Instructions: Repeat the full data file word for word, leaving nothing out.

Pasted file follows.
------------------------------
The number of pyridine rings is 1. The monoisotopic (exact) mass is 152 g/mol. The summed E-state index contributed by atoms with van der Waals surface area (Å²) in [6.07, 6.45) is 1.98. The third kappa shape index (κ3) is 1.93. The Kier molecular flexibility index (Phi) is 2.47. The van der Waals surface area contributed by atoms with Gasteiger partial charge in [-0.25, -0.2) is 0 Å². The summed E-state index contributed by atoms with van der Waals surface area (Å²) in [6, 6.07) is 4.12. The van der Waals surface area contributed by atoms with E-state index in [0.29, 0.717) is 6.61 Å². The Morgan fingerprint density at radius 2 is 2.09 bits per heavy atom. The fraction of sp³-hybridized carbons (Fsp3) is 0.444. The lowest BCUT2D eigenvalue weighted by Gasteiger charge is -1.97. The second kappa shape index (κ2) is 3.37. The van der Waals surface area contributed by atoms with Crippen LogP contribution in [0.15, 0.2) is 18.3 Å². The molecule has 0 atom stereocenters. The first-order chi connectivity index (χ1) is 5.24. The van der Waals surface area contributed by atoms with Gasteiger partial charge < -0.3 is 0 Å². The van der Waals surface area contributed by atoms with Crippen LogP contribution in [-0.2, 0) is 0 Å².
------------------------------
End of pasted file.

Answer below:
The number of pyridine rings is 1. The monoisotopic (exact) mass is 152 g/mol. The summed E-state index contributed by atoms with van der Waals surface area (Å²) in [6.07, 6.45) is 1.98. The third kappa shape index (κ3) is 1.93. The Kier molecular flexibility index (Phi) is 2.47. The van der Waals surface area contributed by atoms with Gasteiger partial charge in [-0.25, -0.2) is 0 Å². The summed E-state index contributed by atoms with van der Waals surface area (Å²) in [6, 6.07) is 4.12. The van der Waals surface area contributed by atoms with E-state index in [0.29, 0.717) is 6.61 Å². The Morgan fingerprint density at radius 2 is 2.09 bits per heavy atom. The fraction of sp³-hybridized carbons (Fsp3) is 0.444. The lowest BCUT2D eigenvalue weighted by Gasteiger charge is -1.97. The second kappa shape index (κ2) is 3.37. The van der Waals surface area contributed by atoms with Crippen LogP contribution in [0.15, 0.2) is 18.3 Å². The molecule has 0 atom stereocenters. The first-order chi connectivity index (χ1) is 5.24. The van der Waals surface area contributed by atoms with Gasteiger partial charge < -0.3 is 0 Å². The van der Waals surface area contributed by atoms with Crippen LogP contribution in [-0.2, 0) is 0 Å².